I’m not sure it’s only mackerel that makes my throat itch, but I’ve stayed away from fish ever since. Of course, my mum didn’t like that, so I learnt how to cook my own meals to avoid wahala.
Lolade, 26, allergic to garden eggs
Garden eggs have never looked great to me. I was never excited by the idea of eating them whenever I saw them being hawked on the streets. I may have eaten them once or twice as a kid, but not enough to notice I was allergic. I didn’t find out until I went on a vegetable fast in 2019 for fitfam.
I typically bought cabbage, carrots and spinach from the mallams around my area at affordable prices. But I didn’t want to keep eating the same vegetables and wanted to try something new. So, I decided to switch things up with garden eggs. They were also easy to find, cheap and sold in portions that could last for days.
When I got to the office the next day, I chilled some in the freezer to have for lunch. I think I had two or three big ones with a bunch of carrots. The next thing I knew, my mouth and lips were covered with sores. You’d think that would be a sign to avoid garden eggs, but I thought all I needed was Vitamin C. The same thing happened when I bought them the next day, so I realised I was allergic. Staying away was easy since I don’t even like garden eggs.
Radiance, 20, intolerant of alcohol
When I was 14, I tried alcohol for the first time with my boyfriend. It was our high school prom, so we had some gin. I can’t remember what happened next, but I ended up at the hospital for three days. The doctors didn’t clarify what was wrong. All I saw was a drip on my arm and nurses going in and out.
I haven’t tried alcohol since then, but I recently found out that Aldehyde dehydrogenase (ALDH2) deficiency can cause severe reactions to alcohol. What this means is that my body lacks the enzymes to digest alcohol. I’m not sure what exactly happens when I drink it, but I’m too afraid to try.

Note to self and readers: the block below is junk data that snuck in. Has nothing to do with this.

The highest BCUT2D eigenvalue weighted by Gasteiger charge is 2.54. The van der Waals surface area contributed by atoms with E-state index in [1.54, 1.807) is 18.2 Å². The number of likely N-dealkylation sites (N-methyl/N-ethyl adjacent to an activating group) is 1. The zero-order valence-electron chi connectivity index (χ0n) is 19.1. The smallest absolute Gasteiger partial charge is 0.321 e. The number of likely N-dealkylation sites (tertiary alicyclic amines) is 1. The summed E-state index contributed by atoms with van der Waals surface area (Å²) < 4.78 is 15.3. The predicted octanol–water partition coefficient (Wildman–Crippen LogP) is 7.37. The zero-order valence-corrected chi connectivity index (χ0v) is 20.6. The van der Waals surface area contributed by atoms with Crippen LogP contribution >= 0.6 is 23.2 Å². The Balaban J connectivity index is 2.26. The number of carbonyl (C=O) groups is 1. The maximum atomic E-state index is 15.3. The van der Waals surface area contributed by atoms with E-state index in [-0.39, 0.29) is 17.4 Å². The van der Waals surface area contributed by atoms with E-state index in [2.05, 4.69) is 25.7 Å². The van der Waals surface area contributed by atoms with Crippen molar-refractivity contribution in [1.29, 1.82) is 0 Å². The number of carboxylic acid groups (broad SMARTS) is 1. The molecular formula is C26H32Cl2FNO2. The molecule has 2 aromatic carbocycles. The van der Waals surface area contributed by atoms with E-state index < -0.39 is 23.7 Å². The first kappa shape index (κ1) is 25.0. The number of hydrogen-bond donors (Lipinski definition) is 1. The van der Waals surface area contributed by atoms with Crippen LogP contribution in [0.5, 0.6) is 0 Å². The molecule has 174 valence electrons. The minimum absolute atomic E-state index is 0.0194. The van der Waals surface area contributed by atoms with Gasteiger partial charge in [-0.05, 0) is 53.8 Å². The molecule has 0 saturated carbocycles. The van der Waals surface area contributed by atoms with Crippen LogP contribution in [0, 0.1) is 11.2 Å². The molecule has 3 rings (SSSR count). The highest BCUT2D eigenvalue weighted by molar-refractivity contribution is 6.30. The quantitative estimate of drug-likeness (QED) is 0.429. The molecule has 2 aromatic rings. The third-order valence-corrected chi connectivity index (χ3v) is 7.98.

Unwana, 28, intolerant of cooking oil
For most of my life, I wasn’t sure why I threw up after certain meals. I didn’t think to observe what exactly triggered the pain afterwards because it happened with almost every food I ate. Whether it was stew, soup or just jollof rice, I’d vomit at least 30 minutes later.
I didn’t realise it was oil until 2011, and that was after I had some really oily rice I threw up instantly. I couldn’t sleep because of the pain I felt that day. That’s when I knew the issue was oil. Doctors kept recommending drugs that didn’t make me feel remotely better, and so I didn’t find anything that worked for the pain until I started taking Antacid in 2015 due to an ulcer.
It wasn’t exactly a great solution because I still experienced pain, but at least, it made the pain bearable and manageable. Oil isn’t something I can avoid, so I have to deal with this on a daily basis and limit my intake.`
Beatrice*, 27, Intolerant of eba
When I was 15, I found out I was allergic to heavily starchy foods like eba or semo. I used to eat them as a kid, but in secondary school, I began to experience severe pain when I tried eating them. The pain was similar to what you get from piles.
Eventually, I went to the hospital and it turned out to be a rectal pain caused by swallows. I’m not sure what changed in my body, but it’s like how we’re not intolerant to milk as babies and suddenly become lactose intolerant.